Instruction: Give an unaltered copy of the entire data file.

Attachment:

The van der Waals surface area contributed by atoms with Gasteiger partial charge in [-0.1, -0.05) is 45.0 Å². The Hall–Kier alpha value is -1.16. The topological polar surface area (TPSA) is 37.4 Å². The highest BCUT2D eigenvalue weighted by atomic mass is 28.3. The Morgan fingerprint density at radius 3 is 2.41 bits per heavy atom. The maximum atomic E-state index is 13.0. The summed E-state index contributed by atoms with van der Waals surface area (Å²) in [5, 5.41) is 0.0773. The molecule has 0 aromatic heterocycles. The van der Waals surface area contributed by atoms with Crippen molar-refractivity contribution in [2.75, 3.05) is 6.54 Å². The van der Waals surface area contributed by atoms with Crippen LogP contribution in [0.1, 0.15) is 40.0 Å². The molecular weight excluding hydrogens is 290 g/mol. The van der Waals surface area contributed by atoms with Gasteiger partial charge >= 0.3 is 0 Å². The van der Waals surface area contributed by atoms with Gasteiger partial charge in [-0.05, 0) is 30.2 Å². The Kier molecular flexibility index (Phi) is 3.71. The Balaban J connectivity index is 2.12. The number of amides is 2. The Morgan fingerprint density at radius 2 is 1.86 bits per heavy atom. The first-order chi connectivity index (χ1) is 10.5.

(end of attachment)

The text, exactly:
The van der Waals surface area contributed by atoms with Gasteiger partial charge in [-0.1, -0.05) is 45.0 Å². The Hall–Kier alpha value is -1.16. The topological polar surface area (TPSA) is 37.4 Å². The highest BCUT2D eigenvalue weighted by atomic mass is 28.3. The Morgan fingerprint density at radius 3 is 2.41 bits per heavy atom. The maximum atomic E-state index is 13.0. The summed E-state index contributed by atoms with van der Waals surface area (Å²) in [5, 5.41) is 0.0773. The molecule has 0 aromatic heterocycles. The van der Waals surface area contributed by atoms with Crippen molar-refractivity contribution in [2.75, 3.05) is 6.54 Å². The van der Waals surface area contributed by atoms with Crippen LogP contribution in [0.1, 0.15) is 40.0 Å². The molecular weight excluding hydrogens is 290 g/mol. The van der Waals surface area contributed by atoms with Gasteiger partial charge >= 0.3 is 0 Å². The van der Waals surface area contributed by atoms with Gasteiger partial charge in [-0.05, 0) is 30.2 Å². The Kier molecular flexibility index (Phi) is 3.71. The Balaban J connectivity index is 2.12. The number of amides is 2. The Morgan fingerprint density at radius 2 is 1.86 bits per heavy atom. The first-order chi connectivity index (χ1) is 10.5.